Ultimately I didn't finish the novel because I didn't trust the author to answer any of the questions that I was interested in. There's a scene where Stewart goes on for at least six pages about a character's efforts to build a fire to save himself. Now, to begin with, I was not invested in that character at that point in the narrative. Even if I was, six pages of him repeating the same basic actions over and over to stave off the cold and get a fire lit was severe overkill. And then the character disappears, at least for the next 100+ pages that I bothered to read. Why on Earth invest that much narrative and reader effort in the struggles of a bit character who is only going to disappear?

Later on, Stewart sets up a scene when several characters are about to embark upon a dangerous attempt to save the life and possibly the soul of a man trapped by demons. Their main resources are the fighting experience of a 95 year old man and the magic sword that his son has brought him. Then Stewart chooses to skip over that scene entirely. We rejoin the characters after they have completed the mission successfully.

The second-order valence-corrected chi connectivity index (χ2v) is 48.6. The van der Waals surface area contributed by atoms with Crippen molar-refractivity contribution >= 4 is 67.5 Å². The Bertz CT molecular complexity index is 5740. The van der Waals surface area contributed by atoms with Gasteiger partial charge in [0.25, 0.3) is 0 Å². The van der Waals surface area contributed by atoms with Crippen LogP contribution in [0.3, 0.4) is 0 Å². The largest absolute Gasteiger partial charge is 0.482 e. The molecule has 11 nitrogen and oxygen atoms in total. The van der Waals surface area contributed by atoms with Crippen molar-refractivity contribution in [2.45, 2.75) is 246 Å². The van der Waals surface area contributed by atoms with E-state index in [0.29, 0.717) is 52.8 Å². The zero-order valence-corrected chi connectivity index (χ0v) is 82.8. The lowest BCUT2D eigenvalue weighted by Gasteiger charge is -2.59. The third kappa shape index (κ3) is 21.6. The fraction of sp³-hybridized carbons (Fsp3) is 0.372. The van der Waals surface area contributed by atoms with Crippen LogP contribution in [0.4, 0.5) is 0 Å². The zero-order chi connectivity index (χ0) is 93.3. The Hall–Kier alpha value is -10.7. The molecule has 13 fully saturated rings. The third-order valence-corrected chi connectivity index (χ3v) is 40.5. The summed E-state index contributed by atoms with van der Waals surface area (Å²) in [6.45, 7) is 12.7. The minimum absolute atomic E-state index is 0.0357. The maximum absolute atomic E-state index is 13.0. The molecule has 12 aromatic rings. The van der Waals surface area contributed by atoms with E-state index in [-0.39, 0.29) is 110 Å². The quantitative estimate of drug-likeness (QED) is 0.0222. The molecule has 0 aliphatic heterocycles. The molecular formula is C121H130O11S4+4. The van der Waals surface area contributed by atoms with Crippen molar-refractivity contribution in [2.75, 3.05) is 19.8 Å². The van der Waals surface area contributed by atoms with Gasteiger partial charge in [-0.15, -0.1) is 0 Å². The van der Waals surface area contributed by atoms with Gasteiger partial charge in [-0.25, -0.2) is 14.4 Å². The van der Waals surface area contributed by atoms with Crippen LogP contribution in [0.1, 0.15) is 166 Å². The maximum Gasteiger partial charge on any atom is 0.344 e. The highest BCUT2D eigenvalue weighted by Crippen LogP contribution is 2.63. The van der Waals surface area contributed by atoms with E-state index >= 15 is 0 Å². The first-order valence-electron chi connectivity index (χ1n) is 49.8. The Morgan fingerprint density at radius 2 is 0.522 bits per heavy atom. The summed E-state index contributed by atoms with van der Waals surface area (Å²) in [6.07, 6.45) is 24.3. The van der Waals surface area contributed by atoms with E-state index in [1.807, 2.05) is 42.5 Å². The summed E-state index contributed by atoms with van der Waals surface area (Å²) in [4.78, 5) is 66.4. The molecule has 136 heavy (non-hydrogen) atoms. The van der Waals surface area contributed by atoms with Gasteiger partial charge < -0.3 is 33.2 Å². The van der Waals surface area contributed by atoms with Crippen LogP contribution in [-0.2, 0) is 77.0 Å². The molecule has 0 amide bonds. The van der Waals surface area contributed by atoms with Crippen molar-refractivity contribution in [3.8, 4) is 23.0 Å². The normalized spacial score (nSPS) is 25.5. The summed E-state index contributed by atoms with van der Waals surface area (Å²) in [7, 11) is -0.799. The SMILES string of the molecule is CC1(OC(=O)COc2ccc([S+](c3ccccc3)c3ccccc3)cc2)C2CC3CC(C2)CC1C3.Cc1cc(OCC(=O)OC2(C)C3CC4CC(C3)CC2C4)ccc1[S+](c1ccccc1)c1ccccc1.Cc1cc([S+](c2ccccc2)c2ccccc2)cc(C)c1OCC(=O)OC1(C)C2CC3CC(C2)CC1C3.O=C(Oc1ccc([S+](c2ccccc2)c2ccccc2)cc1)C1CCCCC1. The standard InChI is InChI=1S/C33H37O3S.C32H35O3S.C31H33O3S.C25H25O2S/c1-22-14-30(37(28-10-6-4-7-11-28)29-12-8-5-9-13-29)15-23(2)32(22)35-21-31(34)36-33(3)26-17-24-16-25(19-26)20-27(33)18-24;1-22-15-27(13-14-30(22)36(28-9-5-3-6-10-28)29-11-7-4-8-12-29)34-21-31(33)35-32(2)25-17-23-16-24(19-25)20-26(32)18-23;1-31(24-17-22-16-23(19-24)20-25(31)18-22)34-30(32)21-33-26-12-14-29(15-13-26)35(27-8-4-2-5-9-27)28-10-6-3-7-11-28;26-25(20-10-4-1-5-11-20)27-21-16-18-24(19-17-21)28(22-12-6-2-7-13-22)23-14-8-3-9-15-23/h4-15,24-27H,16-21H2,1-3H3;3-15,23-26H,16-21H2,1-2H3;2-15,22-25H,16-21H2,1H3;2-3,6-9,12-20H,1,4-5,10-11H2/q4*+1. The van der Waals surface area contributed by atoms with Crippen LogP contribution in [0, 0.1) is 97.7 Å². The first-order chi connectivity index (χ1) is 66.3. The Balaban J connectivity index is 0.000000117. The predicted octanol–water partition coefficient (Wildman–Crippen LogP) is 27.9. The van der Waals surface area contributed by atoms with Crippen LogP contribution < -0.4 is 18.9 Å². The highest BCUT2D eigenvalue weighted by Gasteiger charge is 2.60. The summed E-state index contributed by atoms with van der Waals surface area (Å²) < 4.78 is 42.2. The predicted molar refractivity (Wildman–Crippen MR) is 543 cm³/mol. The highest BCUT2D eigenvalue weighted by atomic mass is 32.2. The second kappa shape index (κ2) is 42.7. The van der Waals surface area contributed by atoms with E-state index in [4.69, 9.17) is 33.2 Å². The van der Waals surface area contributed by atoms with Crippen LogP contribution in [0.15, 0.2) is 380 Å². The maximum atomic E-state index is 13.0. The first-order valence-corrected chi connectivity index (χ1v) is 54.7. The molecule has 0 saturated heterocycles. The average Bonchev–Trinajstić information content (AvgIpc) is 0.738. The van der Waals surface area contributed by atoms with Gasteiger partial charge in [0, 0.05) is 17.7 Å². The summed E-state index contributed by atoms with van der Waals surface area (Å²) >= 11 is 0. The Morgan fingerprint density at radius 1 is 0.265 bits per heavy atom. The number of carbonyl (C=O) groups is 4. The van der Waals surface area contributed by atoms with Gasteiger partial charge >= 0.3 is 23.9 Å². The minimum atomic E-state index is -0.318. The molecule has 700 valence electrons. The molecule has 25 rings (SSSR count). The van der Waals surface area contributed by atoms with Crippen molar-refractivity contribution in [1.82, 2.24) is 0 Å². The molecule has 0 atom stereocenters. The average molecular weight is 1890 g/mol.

The experience of those two scenes encapsulated much of the novel for me. Pages of descriptive prose spent upon topics that I would have happily devoted at most a paragraph of my attention to, and a complete overlooking of various scenes that would have interested me.

I think that in this novel this tendency to toss key scenes "off-screen" and spend time on odd little exchanges goes beyond a quirky choice to emphasize certain literary elements over "less sophisticated" action sequences. It's more like the novel just has no focus, no sense that when you set up the audience to anticipate a big confrontation and then just blow it off as an afterthought, you're toying with them. It felt like a bait and switch. If he wanted to write an atmospheric novel about unlikable characters in a dreamlike setting, I don't think he should have included the military aspects and the battle for the city, because they just don't work here.

Based on his reputation, I'd like to give another Stewart novel a try, but it will be a while before I bother to get around to it. I think I'd rather read a book of poetry by Stewart as opposed to a book of prose.